By Dan Kennedy • The press, politics, technology, culture and other passions

A shorter leash for federal prosecutors

In my latest for the Guardian, I salute the U.S. Supreme Court for virtually overturning the federal “honest services” law, beloved of prosecutors who are more interested in targeting an individual than in solving a crime.

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  1. Mike Stucka

    Soooo basically what you’re arguing is an anti-corruption law was causing a kind of corruption? Genius!

  2. Neil Sagan

    I salute the U.S. Supreme Court for virtually overturning the federal “honest services” law, beloved of prosecutors who are more interested in targeting an individual than in solving a crime.

    Argue the law is too broadly written and gives prosecutors too much authority to prosecute and authority to prosecute acts that it should not but don’t argue the motive of prosecutors unless you have direct knowledge of it.

  3. Michael Pahre

    Did I miss something here?

    From what I read, SCOTUS ruled that the honest services law was misapplied for actions of private individuals or corporate officers, but specifically noted that the law was intended to hit at corruption cases for government officials (including elected ones) — and didn’t rule it out for such cases.

    It sounded to me that they narrowed the potential parties to exclude non-governmental ones, but that various elected officials (e.g., DiMasi, Blagoyevich) shouldn’t count their chickens yet…

    • Dan Kennedy

      @Michael: Not sure where you’re getting that. The Skilling decision – the one that does the legal heavy lifting – clearly narrows the honest-services law to cover bribery and kickbacks.

      I have seen nothing that makes a distinction between politicians and others. In fact, two of the successful plaintiffs were business executives and the third was a former elected official.

  4. Mike Stucka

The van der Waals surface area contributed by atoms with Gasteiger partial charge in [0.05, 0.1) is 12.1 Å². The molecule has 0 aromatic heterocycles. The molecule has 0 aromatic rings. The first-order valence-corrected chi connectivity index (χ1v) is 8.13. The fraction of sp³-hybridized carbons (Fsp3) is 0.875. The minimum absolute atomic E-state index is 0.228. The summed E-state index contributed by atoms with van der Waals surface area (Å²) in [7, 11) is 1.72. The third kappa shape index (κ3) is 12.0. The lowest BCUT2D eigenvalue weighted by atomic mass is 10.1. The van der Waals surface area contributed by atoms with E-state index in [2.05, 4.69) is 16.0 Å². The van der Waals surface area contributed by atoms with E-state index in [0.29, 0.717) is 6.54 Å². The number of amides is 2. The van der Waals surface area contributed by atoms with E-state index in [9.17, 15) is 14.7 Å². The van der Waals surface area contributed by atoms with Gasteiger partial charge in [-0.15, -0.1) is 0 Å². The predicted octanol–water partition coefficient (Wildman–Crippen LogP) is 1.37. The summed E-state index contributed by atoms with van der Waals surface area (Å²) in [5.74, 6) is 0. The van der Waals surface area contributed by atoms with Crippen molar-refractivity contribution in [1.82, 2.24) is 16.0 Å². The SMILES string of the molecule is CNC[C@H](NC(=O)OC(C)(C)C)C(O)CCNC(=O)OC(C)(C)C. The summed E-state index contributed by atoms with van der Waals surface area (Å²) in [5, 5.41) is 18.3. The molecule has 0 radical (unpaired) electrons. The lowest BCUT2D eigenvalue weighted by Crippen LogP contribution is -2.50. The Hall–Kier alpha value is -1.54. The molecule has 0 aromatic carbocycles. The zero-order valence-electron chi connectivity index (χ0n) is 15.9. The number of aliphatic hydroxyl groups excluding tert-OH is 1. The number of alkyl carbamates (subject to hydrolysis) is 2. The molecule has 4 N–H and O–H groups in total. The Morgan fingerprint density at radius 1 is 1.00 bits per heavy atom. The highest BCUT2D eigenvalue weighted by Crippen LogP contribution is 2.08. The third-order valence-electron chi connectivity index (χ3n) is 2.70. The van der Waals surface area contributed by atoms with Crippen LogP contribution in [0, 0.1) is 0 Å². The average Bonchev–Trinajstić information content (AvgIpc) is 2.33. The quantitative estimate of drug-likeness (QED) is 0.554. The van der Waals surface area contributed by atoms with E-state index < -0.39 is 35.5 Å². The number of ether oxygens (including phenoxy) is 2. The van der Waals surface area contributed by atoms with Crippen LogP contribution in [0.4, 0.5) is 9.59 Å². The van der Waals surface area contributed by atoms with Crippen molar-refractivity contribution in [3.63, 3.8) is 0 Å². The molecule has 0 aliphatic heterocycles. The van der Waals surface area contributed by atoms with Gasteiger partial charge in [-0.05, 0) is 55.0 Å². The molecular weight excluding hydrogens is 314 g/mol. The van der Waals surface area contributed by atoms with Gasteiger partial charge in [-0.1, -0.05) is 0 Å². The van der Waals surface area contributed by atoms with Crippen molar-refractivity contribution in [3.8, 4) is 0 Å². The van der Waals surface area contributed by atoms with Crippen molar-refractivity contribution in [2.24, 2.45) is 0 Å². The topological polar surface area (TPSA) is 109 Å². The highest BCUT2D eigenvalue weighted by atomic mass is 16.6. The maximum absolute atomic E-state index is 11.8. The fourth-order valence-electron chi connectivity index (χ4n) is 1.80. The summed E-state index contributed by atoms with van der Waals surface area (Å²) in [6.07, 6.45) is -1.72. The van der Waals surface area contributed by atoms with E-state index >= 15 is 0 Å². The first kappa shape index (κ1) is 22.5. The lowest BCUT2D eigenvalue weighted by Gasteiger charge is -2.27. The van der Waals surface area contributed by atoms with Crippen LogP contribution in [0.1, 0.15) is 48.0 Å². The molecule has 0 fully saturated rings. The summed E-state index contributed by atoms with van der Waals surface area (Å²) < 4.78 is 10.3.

Michael: I took a quick peek at the Skilling case, and it seems to be pretty clear:
    In proscribing fraudulent deprivations of “the intangible right of honest services,” §1346, Congress intended at least to reach schemes to defraud involving bribes and kickbacks. Construing the honest-services statute to extend beyond that core meaning, we conclude, would encounter a vagueness shoal. We therefore hold that §1346 covers only bribery and kickback schemes.

    You might want to give that another look. I do see a discussion of how the courts expanded the law to include private-sector officials.

  5. LFNeilson

    Where does this leave Black? What was the basis for the obst. of justice conviction? How closely tied was it to the honest services conviction?

    • Dan Kennedy

      @LF: Not very. I believe he was convicted on the obstruction charge of literally of taking documents and destroying them.

  6. Aaron Read

    The honest services law was, depending on your viewpoint, either a blatant power grab by prosecutors…or a misguided attempt to legislate morality.

    I wish more people would focus on the latter here. The public is inundated with examples of world-class scumbags who abuse their money and power to get even more money and power (inevitably at the expense of everyone else) and then use that money and power to walk away scot-free. Or perhaps with a slap on the wrist.

    I always thought the law is supposed to be the *last* refuge for justice. Emphasis on “last”, because law…supposedly…treats all equally, the system is inherently designed to not provide justice.

    The problem is that all other avenues of justice are hopelessly lost. Certainly there is none to be found in our other two branches of government. Rampant, out-of-control capitalism has done a fine job either absorbing or minimizing pretty much everything else. So we turn to the law, which isn’t exactly squeaky-clean itself, and surprise, surprise, it doesn’t work too well.

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